|Ethnicity and Power in the Contemporary World (United Nations University, 1996, 298 p.)|
|2. Ethnic conflict in the Horn of Africa: Myth and reality|
The two conflicting demands of "nation-building" and "self-determination" have embroiled the Horn, as well as much of the African continent, in decades of bloodshed and destruction. However, we have seen that both approaches suffer from severe limitations which prevent them from providing avenues for the effective creation of harmonious societies.
Given these limitations, a more promising direction, especially in the case of Ethiopia, might be to re-examine the notion that ethnic animosity and the domination of one ethnic group by another are the causes of the conflicts in the country and that the solutions to these conflicts lies in secession or the creation of independent states.
Instead, addressing the economic and political inequities in the system (which no doubt had been disguised and confused by ethnic labels), enlarging the economic base so that there are resources to share among various ethnic groups, opening up the political system so that everyone, regardless of his or her ethnic background, can have access to it, as well as creating a system of governance that is democratic and respects the political and human rights of all citizens, could go a very long way towards remedying the so-called "ethnic" conflicts in Ethiopia.
In conjunction with this, one should work at developing systems that could prevent ethnicity from becoming a cause for further cleavages and civil war in the various societies of the Horn. First, it must be established that the question of identity is not and should not be a zero-sum issue in human relationships. All people have multiple identities which are expressed differently in different circumstances. The freedom of an individual or a group to choose its own separate identity should not, therefore, be a threat to others as long as that individual or group also recognizes that there is common identity at another level with those from whom it is distinguishing itself. Thus, as much as people endeavor to articulate and enhance what is unique about themselves, an equal amount of energy should be invested in articulating and enhancing what binds them with other people.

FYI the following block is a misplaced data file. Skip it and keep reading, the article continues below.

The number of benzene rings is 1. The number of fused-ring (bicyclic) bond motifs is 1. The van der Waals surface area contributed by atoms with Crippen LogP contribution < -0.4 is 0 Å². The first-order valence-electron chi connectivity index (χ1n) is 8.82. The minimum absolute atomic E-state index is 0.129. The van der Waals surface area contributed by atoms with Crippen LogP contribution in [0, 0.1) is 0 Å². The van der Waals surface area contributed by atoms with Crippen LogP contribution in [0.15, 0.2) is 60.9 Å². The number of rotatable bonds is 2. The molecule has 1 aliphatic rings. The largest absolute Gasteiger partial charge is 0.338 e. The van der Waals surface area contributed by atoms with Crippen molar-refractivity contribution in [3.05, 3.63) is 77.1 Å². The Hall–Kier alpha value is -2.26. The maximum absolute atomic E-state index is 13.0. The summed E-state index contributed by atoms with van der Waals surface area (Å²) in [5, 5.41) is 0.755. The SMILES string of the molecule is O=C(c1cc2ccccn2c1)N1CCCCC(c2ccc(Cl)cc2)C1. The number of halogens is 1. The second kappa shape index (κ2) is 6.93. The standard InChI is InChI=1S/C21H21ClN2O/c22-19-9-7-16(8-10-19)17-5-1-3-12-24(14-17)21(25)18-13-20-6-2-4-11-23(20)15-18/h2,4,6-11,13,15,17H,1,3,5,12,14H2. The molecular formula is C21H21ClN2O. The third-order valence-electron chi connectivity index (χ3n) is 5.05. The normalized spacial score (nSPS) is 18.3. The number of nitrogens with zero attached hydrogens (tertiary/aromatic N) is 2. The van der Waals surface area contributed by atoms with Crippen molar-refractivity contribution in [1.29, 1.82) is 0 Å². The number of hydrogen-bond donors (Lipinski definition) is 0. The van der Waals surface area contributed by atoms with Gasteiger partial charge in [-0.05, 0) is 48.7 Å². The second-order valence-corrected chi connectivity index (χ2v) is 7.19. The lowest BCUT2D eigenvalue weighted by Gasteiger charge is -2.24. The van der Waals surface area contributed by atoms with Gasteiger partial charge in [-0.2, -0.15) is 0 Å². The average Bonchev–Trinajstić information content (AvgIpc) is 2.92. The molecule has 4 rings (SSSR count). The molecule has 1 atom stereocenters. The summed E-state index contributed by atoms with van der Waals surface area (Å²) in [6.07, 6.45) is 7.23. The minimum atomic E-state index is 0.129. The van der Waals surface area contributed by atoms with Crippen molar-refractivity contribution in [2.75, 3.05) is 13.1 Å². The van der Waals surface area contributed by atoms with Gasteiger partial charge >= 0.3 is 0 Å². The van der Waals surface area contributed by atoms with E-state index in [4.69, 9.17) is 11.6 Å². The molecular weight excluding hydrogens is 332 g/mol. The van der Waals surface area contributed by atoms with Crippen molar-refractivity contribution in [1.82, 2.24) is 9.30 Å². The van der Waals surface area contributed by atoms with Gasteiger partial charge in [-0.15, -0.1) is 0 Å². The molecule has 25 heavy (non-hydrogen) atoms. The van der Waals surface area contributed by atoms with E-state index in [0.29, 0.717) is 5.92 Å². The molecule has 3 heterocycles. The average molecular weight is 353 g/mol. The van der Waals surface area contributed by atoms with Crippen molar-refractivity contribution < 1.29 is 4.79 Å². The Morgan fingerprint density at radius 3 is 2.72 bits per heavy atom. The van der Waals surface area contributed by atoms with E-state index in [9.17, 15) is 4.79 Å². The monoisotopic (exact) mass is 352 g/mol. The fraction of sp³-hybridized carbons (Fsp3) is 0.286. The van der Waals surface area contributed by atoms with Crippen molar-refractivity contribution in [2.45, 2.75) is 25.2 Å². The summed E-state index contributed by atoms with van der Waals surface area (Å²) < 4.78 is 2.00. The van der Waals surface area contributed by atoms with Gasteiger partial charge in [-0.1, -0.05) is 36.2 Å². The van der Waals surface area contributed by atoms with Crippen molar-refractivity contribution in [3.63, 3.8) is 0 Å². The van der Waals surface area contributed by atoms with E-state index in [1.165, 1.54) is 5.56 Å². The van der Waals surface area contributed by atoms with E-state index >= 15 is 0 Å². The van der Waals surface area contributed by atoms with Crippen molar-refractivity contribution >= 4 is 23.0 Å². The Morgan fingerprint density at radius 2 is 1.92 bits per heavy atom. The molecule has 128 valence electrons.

A mechanism must be found to legitimize ethnic identity in the Horn of Africa without making it incompatible with the formation of a larger unit of identity based on mutuality and beneficial collaboration. A promising endeavor in this context might be to adopt a very loose federal system of governance supplemented by building infrastructures for regional integration. The loose federal system of governance would allow for the expression of ethnic identity. But the tendency towards fragmentation that might arise from legitimizing ethnicity would be balanced and tempered by providing incentives towards higher levels of integration and identification with the entire region. As the various ethnic groups become reassured of their identity and security, they would also be provided with incentives for a larger regional identity by highlighting the benefits that could emerge from higher levels of association and integration.
The fear and resentment which groups have of the current state systems in the region, as well as their tendency to view separation as a solution, can be tempered if the state is viewed as an intermediate institution rather than the institution of final resort to work out problems, as it has been to date. The creation of a supra-state regional structure, in which the various groups in the region have a say but which is capable of dealing with problems that cannot be dealt with at the state level, could have a salutary effect on the conflicts between the state and the various groupings within it.
This approach could enable the societies in the Horn to work at both ends of the identity problem. While people would be reassured about being what they are or cannot avoid being, they would also be encouraged to explore greater vistas of meaningful identity with greater entities, beyond the state. The disintegration and exclusive orientation of ethnicity would become more balanced by the synthesis and inclusiveness that comes from a sense of regional identity. Creating a regional framework with a move towards regional integration could permit the relaxation of strict boundary demarcations, allowing freedom of movement and interaction between peoples. It could reduce the pressure for the creation of new independent states by disaffected groups, since there would be a new regional forum to redress their grievances or address their interests and rights without their being forced to resort to secession.
The concept of a regional identity arising from a vision of regional integration could create a less threatening, consociational process where all the actors in the region could be engaged in building a more equitable and peaceful social contract that could lead to mutually enriching relation ships.8 Regional identity would not be an end in itself, but a step in a transition to more inclusive identities. It would challenge groups to recognize aspects of themselves that could they could share beyond the ethnic group and the satate.9